Jim also emphasizes that pickleball is a lifetime sport. His mother-in-law is playing and having fun at 95. “We look back at all the friendships we have made and how many places we have seen,” he says. “Now we are teaching our granddaughter and her friends. We never lose sight of the important things.”
There are many wonderful senior players across the country. The common thread I found in these people was productivity. These are people who have been active all their lives. They have learned to accommodate aging by working hard on their physical abilities, their playing skills, and on their strategies. They all love the game, and they have all contributed to making it better for the rest of us. Winners in every way! •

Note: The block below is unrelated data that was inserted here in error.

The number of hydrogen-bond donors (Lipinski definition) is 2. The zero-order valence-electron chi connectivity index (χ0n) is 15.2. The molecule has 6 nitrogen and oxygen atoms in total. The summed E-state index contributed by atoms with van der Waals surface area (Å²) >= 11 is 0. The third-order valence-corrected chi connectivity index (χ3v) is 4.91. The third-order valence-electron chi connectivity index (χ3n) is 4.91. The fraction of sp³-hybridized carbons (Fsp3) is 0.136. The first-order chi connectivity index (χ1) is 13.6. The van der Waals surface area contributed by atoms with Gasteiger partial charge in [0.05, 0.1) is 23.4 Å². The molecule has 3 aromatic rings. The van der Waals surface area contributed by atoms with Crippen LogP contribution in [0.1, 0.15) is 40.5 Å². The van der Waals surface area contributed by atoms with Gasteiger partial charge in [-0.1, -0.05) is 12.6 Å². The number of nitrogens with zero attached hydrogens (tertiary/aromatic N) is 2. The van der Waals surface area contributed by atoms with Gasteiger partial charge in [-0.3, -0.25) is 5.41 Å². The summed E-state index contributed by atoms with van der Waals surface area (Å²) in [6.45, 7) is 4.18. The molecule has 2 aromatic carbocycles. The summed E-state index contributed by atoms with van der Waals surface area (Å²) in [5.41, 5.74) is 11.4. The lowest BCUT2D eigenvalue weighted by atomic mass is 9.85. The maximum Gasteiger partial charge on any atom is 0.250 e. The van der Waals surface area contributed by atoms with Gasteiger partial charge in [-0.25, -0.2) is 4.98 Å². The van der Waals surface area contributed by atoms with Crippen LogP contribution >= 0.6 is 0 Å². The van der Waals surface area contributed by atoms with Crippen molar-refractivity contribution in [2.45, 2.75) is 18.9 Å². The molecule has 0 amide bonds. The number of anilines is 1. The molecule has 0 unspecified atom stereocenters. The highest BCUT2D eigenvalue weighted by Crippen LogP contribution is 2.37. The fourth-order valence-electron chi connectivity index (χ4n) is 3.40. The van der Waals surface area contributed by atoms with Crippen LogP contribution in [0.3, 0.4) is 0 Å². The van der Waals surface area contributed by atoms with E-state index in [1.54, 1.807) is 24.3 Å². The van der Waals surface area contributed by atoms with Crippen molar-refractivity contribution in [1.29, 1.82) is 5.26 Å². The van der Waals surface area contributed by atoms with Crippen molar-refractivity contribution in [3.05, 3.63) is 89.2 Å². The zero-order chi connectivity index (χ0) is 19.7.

Alice Tym was ranked 13th in the world for tennis in the ‘60s. She’s been named USPTA Coach of the Year and is a USPTA Master Professional. As a 4.5 pickleball player, she won gold in Huntsman, NSGA Nationals, US Open, and USA Pickleball events around the country. Alice is an IPTPA member, SSIPA founding board member, Bainbridge Cup Originator and gold medalist in Spain, Italy, and Germany.